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I use Fusion 360 and it is still very functional at the hobby level... for free.

Cheers Peter.
100%. Especially for guys doing one off guitars or other projects, the hobby license is still the best option in my opinion.
 

bad565ss

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My recommendation to anyone interested in getting into cnc routers is to do your research. You want a rigid frame and drives that won't flex under load.
I would avoid belts and single v-roller set ups for guitar building. Brands I would consider are Millright, Cncfornewbie, Onefinity, and any of the
Workbee style machines from Openbuilds, Bulkman3D, and others that have 48 rollers that use 8020 style extrusions. When it comes to extrusions bigger is better. Also consider Z axis travels. You want at least 3.50", preferably more.
Machines like the Xcarve and Sienci Longmill and Shapeoko can get the job done but lack of drive torque and frame rigidity will be a limiting factor.
I'm limiting the discussion to the entry level priced machines (under $3,000). There are many more capable machines as you move up the pricing scale. My choice was driven by these factors and lead time which can be 8-12 weeks in many cases.
All of this advice comes from over 35 years of cnc
machining experience for what it's worth.
 
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Marty M.

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I've been cncing for about 15 years now. I'd recommend you get your cnc and learn how to draw and use it. It's like on the job training. You can build a guitar in 2D. The only thing you need 3d for is for a contoured surface like a neck, fretboard radius, and carved tops. You can actually write your gcode to do a fretboard radius surface if you can identify the points on the arc you want and can use a text editor.

I did this before 3d programs were affordable to the hobbiest. While knowing how to write Gcode is less necessary these days, since software does it for you, knowing what the basic codes do it a real benefit.


I'd recommend you learn how to draw lines, circles, and curves, then put them together into guitar part shapes and cut them out. As the old guy here, I use Rhino3d, as that was THE program 15 years ago.


I have a K22514, an Xcarve built up from a Shapeoko2, and a home built hardware store cnc router was my first go round with this. To anyone getting into CNC, I'd suggest you get a machine with supported linear guides and antibacklash screws at the minimum. Buy your second machine first...LOL.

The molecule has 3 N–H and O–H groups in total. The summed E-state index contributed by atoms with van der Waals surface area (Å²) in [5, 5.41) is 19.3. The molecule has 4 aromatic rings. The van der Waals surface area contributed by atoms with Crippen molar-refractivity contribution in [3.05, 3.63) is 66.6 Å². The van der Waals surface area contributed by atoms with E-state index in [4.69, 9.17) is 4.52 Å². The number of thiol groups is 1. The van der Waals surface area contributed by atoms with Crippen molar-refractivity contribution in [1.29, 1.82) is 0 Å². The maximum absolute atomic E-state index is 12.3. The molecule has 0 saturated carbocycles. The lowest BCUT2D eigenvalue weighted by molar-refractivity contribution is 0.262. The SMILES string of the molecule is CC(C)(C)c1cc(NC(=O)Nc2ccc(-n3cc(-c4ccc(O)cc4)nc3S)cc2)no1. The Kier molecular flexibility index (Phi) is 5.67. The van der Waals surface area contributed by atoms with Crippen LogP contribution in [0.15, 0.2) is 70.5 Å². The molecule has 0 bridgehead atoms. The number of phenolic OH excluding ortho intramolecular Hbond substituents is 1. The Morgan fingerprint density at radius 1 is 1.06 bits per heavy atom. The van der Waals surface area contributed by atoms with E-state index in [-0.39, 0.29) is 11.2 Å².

No affiliation but this guy is on the right track.



NEW-Carve cnc machine (cnc4newbie.com)
 
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zdoggie

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thats what I'm talking about the lack of better quality and higher than anyone can stand prices results in the above
you go

zdog
 

captdan61

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I'm all done setting up my Millright Mega V except for a relay to start the router and dust collector.
Sample cuts showing .002" accuracy. Happy, Happy! View attachment 521831
Single cut Les Paul junior wraptail the mahogany neck out of koa. I really don't like you get much better than that maybe an engraved metal pickguard but in the traditional shape maybe a nice tortoise shell. That's what I make if I have the skills.
 

Rapdog

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Does anyone have experience with the next wave generation SHARK CNC systems? Expensive but seem rigid and have most everything you need. Is v-carve software good for 3D Les Paul type carves? Thanks
 

pshupe

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I had a SHARK CNC 25"x25" as my first CNC. I haven't looked into them lately but mine was made of phenolic panels a type of hard plastic. I think the aluminum extrusion type machines may be better.

I had it for a couple years then stepped up to a slightly larger more rigid machine. It was about 1.5x the price and has been rock solid. A Les Paul is quite a thick guitar so a larger Z axis travel is more helpful. My current machine has 9 1/2” of Z travel and I find that about right but could use a bit more.

Cheers Peter